The trial of The Sunday Mail editor Mabasa Sasa, investigations editor Brian Chitemba and reporter Tinashe Farawo started yesterday with chief police spokesperson Senior Assistant Commissioner Charity Charamba testifying as the first State witness
The trio is facing charges of communicating or publishing false statements prejudicial to the State. In her testimony, Snr Asst Comm Charamba said she knew and interacted with Farawo for the past three years.
“On October 30 last year, Farawo called me on my cellphone asking whether a senior police officer was involved in cyanide poisoning,” said Snr Asst Comm Charamba.
“I told him that to my knowledge, there was no Assistant Commissioner involved in poaching, neither were there investigations.
“Basing on the good relationship I had with him, I told him that I will further verify with relevant sections.
“On Saturday, I saw a missed call from Farawo and I called him back. He said he was following up on the poaching story.”
Snr Asst Comm Charamba said she emphasised to Farawo that she had checked with relevant offices and there was no such case except for villagers in Hwange who were arrested after being found with elephant meat.
“I emphasised that the Press and Public Relations Department falls under Operations Department and Minerals and Border Control, which is responsible for investigating cases and there was definitely no such case,” she said.
“Farawo said he looked for me the whole day and had already submitted the story concerning the senior assistant commissioner.
“I asked where he got the information and he said from Parks and Wildlife.
“The following day I saw the screaming headline about a top cop fingered in cyanide poaching.
“I called Farawo and he said he hadn’t seen the paper and maybe his editor placed such a headline.
“I was at pains to explain to my bosses and colleagues that I had not given out false information. Officer Commanding Matabeleland North also called me.
Snr Asst Comm Charamba added that she contacted Zimbabwe Parks and Wildlife Authority public relations officer Caroline Washaya-Moyo and she distanced herself from the story.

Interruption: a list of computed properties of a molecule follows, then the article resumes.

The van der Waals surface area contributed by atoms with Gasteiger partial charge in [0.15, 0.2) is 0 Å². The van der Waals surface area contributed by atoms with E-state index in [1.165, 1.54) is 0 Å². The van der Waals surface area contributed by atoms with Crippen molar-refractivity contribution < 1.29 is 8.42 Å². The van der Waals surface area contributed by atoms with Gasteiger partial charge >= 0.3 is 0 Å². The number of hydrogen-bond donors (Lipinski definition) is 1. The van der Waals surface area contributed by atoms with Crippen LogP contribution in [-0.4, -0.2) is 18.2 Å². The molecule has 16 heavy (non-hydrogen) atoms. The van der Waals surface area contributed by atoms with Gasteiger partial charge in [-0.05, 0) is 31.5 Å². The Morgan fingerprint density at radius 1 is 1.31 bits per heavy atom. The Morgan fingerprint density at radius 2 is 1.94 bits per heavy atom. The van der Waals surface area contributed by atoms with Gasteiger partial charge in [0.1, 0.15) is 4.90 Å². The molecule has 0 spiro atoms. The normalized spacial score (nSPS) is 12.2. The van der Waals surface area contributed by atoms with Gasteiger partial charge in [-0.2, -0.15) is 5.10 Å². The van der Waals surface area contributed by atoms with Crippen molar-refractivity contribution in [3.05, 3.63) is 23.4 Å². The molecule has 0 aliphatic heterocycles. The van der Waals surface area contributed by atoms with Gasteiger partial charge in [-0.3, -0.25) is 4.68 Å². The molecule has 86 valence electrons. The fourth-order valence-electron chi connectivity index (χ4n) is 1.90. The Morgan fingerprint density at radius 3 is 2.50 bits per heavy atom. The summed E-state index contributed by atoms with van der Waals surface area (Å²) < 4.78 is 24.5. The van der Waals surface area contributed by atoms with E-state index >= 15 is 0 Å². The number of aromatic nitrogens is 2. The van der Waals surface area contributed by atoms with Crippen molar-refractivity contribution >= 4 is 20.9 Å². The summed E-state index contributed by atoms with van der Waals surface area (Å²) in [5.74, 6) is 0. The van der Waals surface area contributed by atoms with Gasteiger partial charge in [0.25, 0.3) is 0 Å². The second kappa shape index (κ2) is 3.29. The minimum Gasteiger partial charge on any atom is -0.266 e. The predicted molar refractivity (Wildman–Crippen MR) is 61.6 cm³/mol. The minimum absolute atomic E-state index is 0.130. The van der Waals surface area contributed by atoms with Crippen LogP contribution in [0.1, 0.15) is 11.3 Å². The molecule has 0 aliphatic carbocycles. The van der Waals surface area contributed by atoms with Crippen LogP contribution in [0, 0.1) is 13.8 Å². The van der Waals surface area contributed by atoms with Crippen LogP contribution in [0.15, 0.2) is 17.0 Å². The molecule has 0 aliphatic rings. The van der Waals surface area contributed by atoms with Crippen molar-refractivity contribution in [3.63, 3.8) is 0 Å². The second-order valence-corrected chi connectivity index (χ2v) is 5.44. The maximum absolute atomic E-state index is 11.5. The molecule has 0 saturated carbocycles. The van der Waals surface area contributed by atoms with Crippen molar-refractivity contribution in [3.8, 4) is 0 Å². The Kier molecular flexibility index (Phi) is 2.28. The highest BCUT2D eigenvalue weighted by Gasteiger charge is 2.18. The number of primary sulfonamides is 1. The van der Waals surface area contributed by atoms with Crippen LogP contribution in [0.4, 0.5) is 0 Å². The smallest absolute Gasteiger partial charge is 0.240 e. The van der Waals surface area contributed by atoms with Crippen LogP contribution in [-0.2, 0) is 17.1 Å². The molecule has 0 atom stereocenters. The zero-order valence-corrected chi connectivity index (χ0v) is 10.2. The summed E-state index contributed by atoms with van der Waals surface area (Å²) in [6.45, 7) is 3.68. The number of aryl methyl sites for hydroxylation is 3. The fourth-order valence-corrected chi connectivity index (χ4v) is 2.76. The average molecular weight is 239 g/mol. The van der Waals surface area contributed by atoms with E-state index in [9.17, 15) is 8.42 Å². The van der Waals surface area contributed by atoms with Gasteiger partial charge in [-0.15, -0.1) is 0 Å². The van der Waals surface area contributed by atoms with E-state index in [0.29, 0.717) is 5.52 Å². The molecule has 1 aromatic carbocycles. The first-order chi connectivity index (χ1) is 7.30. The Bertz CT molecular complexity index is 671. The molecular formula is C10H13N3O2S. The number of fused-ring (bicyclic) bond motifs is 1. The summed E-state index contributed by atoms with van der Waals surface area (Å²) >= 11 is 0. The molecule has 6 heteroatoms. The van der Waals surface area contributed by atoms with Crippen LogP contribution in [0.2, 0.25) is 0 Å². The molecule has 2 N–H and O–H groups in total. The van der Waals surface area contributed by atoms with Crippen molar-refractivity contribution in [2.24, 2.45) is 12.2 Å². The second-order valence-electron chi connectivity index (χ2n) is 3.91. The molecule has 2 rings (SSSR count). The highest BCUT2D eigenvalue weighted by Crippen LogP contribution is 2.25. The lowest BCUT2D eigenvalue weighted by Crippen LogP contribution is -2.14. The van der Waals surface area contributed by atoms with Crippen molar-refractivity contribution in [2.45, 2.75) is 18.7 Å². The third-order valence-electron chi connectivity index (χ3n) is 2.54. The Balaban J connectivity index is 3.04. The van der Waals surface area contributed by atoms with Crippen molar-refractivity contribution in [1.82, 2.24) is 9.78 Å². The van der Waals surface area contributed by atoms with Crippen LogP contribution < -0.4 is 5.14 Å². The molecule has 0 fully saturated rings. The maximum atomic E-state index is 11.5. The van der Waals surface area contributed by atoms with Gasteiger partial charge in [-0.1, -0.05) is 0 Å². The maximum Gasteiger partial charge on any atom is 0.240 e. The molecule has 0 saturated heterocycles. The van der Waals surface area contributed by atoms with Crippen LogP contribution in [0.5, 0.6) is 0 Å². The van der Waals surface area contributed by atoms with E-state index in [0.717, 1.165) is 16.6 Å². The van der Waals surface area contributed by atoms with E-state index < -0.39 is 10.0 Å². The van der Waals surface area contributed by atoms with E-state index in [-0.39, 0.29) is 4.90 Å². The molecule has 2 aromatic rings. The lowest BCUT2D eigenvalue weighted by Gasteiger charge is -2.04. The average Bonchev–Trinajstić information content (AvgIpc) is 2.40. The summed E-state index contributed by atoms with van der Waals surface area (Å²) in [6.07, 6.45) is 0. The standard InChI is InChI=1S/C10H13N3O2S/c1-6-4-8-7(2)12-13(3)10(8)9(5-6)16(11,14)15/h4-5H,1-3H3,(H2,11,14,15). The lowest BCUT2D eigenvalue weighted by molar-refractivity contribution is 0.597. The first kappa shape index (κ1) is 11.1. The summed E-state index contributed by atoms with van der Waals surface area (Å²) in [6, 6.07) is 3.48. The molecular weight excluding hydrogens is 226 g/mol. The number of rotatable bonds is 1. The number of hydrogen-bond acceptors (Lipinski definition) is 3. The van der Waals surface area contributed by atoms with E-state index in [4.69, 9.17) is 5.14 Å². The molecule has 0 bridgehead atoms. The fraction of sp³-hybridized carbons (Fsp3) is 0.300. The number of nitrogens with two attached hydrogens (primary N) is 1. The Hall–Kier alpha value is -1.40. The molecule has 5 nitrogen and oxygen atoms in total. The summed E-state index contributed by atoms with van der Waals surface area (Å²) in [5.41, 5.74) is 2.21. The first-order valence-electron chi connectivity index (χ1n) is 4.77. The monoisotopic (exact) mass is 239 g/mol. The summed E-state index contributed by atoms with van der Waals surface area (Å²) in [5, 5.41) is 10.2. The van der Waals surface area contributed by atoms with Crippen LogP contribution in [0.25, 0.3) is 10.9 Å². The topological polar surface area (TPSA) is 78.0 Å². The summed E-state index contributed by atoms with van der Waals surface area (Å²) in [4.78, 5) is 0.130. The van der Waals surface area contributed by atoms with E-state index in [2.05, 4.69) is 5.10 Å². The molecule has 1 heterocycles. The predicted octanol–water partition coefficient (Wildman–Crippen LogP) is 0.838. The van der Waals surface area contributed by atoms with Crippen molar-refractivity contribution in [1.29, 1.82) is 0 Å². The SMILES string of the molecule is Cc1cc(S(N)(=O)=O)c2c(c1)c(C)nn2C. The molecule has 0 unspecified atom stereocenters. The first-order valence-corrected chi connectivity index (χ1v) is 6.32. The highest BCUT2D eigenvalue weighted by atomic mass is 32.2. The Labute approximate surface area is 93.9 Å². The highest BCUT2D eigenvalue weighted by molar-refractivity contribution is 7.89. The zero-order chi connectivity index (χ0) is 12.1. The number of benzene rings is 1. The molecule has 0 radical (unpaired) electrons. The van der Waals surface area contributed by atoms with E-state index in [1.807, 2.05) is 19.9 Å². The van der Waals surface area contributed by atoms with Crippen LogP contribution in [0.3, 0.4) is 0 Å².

“Washaya-Moyo said Farawo spoke to Gotora, an official at Parks and Wildlife. Officer Commanding Mat North said he spoke to Farawo and he said he got the information from the President’s Office and his sources in Hwange,” she said.
“Having found that we were going nowhere I called a Press conference mentioning that there was no Asst Comm involved in poaching.
“A statement he wrote about me is not a true reflection of what I said to him.”
Prosecutor Mrs Francesca Mukumbiri, asked what effect the article had on the economy of the country.
The trio’s defence Advocate Fadzayi Mahere, objected to the line of questioning and asked Snr Asst Comm Charamba to be excused while she makes her submissions.
Magistrate Mr Tendai Mahwe, ruled that the witnesses could not be excused because she was under oath.
“To excuse a witness already under oath is unprocedural. If we bar other people from the trial, it ceases to be an open court,” said Mr Mahwe.
Adv Mahere submitted that the question was leading.
“The witness never mentioned anything in her statement about how the economic interest of the country was affected and how,” she said.
“The reason witness statements are given in advance is to enable the accused to prepare their defence. Accused has a right to sufficient information as enshrined in the Constitution.”
Mr Mahwe ruled that indeed the State’s question was leading and she should rephrase it.
The trial was adjourned to May 2.
However, the trio’s bail condition of reporting every Friday at Law and Order was removed by the court